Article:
Archive for March, 2011

kqedquest/flickr.com

kqedquest/flickr.com

Making the weight with electric cars

March 30th, 2011 by Gene
Play

Electric is the word for auto builders these days. All the major manufacturers seem to be producing an electric car or plan to have one soon. Sounds great, but will it work? We’ll see. Today, on Engineering Works!

Figuring out how well electric cars work comes down to one thing: Batteries. Compared to gasoline, the best batteries we have don’t store much energy. Look at it this way. A gallon of gasoline weighs about six-pounds. The energy in that gas will take your Toyota Prius between 40 and 50 miles down the highway. Use an electric motor and the latest lithium-ion batteries to store your energy, and you’ll need 300 pounds of batteries to make that same 40 miles.

You can see where this is going. It’s about 200 miles from College Station, Texas, where we live, to Dallas. You’ll burn about four gallons of gas in your Prius to make the trip, about 24 pounds worth. If you drive it on electricity, you’ll need about 1,200 pounds of battery to give you the same energy as that four gallons of gas. That’s the payload for a full-sized pickup. It won’t fit into your Prius.

None of this means electric cars are a bad idea. In fact, we think they’re a very good idea. But we need to understand what they can do and what they can’t. And work hard to design better batteries.

Our truck runs on gas and we’re going to drive it home now. See you next time.

Engineering Works! is made possible by Texas A&M Engineering and produced by KAMU-FM in College Station. Learn more about engineering. Visit us on the World Wide Web.

http://engineeringworks.tamu.edu

Start the discussion: What do you think about the hype electric cars are getting these days? We seem to need better batteries before the promise of electric cars becomes real.

For more:

http://en.wikipedia.org/wiki/Electric_car

http://www.hybridcars.com/electric-car

http://en.wikipedia.org/wiki/Energy_density

Calfee Design

Calfee Design

Another kind of green technology

March 23rd, 2011 by Gene
Play

It sounds like the opposite of high-tech engineering, but it’s not. High-end racing bikes built of bamboo. Today, on Engineering Works!

If you’re a serious cyclist or know someone who is, you probably know that over the years, the stuff really good bikes are made of has changed. From steel and aluminum to exotic alloys and carbon fiber. Some engineers are taking the search for the best bicycle material the other way. All the way back to bamboo.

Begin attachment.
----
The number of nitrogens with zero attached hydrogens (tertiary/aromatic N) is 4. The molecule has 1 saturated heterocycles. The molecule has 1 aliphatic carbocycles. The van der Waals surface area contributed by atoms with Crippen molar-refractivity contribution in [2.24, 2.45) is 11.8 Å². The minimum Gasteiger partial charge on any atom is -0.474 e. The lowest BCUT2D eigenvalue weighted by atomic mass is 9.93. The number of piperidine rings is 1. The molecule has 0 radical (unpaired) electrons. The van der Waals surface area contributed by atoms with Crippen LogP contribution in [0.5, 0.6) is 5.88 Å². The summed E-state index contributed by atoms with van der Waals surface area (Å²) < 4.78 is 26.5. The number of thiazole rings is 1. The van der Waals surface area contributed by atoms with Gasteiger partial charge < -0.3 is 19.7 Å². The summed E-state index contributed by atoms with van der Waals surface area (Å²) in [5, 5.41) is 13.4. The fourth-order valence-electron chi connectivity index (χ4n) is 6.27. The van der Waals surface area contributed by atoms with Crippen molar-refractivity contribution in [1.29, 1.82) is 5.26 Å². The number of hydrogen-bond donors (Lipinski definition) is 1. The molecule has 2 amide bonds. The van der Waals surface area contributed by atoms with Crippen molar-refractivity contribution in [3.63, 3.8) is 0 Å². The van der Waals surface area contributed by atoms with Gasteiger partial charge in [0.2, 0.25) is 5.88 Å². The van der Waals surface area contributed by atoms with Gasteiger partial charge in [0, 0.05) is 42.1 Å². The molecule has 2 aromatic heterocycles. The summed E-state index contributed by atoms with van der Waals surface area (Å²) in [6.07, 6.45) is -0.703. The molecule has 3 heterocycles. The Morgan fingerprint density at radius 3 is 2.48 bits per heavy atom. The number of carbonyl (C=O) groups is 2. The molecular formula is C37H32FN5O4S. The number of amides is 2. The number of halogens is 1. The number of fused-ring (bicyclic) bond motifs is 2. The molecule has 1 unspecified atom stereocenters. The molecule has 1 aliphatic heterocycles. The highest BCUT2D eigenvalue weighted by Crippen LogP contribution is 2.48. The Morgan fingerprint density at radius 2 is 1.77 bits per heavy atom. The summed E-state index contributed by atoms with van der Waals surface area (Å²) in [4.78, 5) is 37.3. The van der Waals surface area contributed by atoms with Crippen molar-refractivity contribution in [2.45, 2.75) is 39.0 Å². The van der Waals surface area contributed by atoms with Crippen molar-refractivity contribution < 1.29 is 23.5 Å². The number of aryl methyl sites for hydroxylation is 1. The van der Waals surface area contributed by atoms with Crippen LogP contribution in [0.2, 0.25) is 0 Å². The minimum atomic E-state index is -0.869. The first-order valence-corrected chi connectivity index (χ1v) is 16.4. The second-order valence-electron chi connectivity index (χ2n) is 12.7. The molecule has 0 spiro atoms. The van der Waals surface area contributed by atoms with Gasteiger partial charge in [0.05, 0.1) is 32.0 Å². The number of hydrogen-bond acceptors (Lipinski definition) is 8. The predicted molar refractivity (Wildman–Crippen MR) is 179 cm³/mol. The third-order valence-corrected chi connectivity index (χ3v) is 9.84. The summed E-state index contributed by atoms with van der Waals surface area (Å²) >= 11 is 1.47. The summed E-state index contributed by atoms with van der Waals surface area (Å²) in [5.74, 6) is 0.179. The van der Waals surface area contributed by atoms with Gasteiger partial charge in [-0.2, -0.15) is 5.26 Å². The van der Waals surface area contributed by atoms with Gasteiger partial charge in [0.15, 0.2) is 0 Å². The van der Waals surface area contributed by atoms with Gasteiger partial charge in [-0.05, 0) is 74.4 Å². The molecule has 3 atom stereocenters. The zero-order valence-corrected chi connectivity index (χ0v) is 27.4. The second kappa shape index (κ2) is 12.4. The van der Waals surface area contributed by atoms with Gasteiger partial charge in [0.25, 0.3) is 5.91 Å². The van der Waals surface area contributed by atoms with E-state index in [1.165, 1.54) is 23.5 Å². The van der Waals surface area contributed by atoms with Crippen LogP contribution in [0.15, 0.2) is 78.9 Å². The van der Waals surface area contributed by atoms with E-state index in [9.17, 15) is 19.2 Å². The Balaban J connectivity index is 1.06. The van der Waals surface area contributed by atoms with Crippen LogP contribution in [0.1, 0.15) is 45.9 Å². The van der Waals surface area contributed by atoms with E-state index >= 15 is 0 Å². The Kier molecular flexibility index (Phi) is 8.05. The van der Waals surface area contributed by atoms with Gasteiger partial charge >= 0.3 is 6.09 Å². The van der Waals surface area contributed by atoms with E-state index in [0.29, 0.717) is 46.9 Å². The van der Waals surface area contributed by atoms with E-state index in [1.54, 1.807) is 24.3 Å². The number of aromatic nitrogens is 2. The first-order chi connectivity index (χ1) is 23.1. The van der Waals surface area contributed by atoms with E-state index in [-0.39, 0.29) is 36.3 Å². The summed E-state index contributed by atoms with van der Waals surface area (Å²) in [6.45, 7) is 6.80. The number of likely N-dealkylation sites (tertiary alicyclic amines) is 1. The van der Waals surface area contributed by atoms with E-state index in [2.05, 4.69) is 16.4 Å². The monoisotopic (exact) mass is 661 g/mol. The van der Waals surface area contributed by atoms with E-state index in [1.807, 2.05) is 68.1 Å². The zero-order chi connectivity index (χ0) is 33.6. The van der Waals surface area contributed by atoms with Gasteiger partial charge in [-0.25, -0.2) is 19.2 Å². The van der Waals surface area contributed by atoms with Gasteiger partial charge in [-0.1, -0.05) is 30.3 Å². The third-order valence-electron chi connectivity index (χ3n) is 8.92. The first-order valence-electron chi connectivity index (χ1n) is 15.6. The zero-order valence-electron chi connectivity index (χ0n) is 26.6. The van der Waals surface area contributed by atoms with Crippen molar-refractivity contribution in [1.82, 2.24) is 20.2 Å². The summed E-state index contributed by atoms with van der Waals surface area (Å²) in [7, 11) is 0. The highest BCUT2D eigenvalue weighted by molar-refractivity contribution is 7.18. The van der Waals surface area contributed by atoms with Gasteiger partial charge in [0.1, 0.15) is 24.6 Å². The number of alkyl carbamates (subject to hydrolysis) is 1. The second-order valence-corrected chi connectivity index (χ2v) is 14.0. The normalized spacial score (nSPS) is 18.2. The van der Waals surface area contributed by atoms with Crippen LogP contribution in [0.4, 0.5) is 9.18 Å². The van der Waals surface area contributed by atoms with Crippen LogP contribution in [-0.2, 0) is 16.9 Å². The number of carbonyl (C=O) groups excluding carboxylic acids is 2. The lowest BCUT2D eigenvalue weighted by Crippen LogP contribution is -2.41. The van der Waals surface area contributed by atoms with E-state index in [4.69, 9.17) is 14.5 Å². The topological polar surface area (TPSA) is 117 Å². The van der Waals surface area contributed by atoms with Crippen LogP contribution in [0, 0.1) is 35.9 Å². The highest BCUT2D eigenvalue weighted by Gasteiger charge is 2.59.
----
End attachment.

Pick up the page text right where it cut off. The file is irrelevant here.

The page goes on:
This sounds like green technology gone crazy. Except for one thing. It works. If you’ve ever watched a construction worker in Shanghai swing a bamboo-handled sledge hammer, you know. Bamboo is tough. And it’s light. Bamboo bike frames weigh about four-pounds. Features you need in a bike built for serious riding or racing. Bamboo frames also absorb vibration better than carbon fiber, absorb impacts better, and are less likely to break.

Like many other good things, good bamboo bike frames don’t come cheap. Some cost more than $2,500. Which, compared to top carbon fiber frames, isn’t bad.

Not all bamboo bikes are expensive or aimed at riding the Tour de France. One engineer has come up with a bamboo bike that people can build at home with basic tools. It’s intended for folks in Africa and other developing areas who need cheap, durable transportation.

Our bike isn’t made of bamboo, but we’re still going to ride it home. See you next time.

Engineering Works! is made possible by Texas A&M Engineering and produced by KAMU-FM in College Station. Learn more about engineering. Visit us on the World Wide Web.

http://engineeringworks.tamu.edu

For more:

http://www.spiegel.de/international/zeitgeist/0,1518,670689,00.html

http://www.calfeedesign.com/

Dozenist/Wikipedia.org

Dozenist/Wikipedia.org

Rebuilding the Panama Canal

March 16th, 2011 by Gene
Play

The Panama Canal is getting a facelift. Actually, it’s more like a rebuild than a facelift. We’ll see what’s going on. Today, on Engineering Works!

When the Panama Canal was built, almost 100 years ago, it was a marvel. It cuts through Panama’s central mountains to connect Atlantic and Pacific Oceans. Its combination of double locks and artificial lakes through the mountains cut sea travel time between the United States’ west and east coasts almost in half.

When the canal opened in 1914, it was the biggest and most complex engineering project ever. At $375 million, it also was one of the most expensive. From the day it opened, the canal was a success. Millions of tons of shipping passes through its locks every year. But now, many cargo vessels, especially big container ships, are just too big to squeeze through.

The solution? Add a third set of locks, big enough to handle the biggest ships. The new locks will have a usable length of 1,400 feet and be 180 feet wide. That compares to 1,000 feet long and 110 feet wide for the original locks. The price tag is pretty big, too. Between $15 billion $25 billion.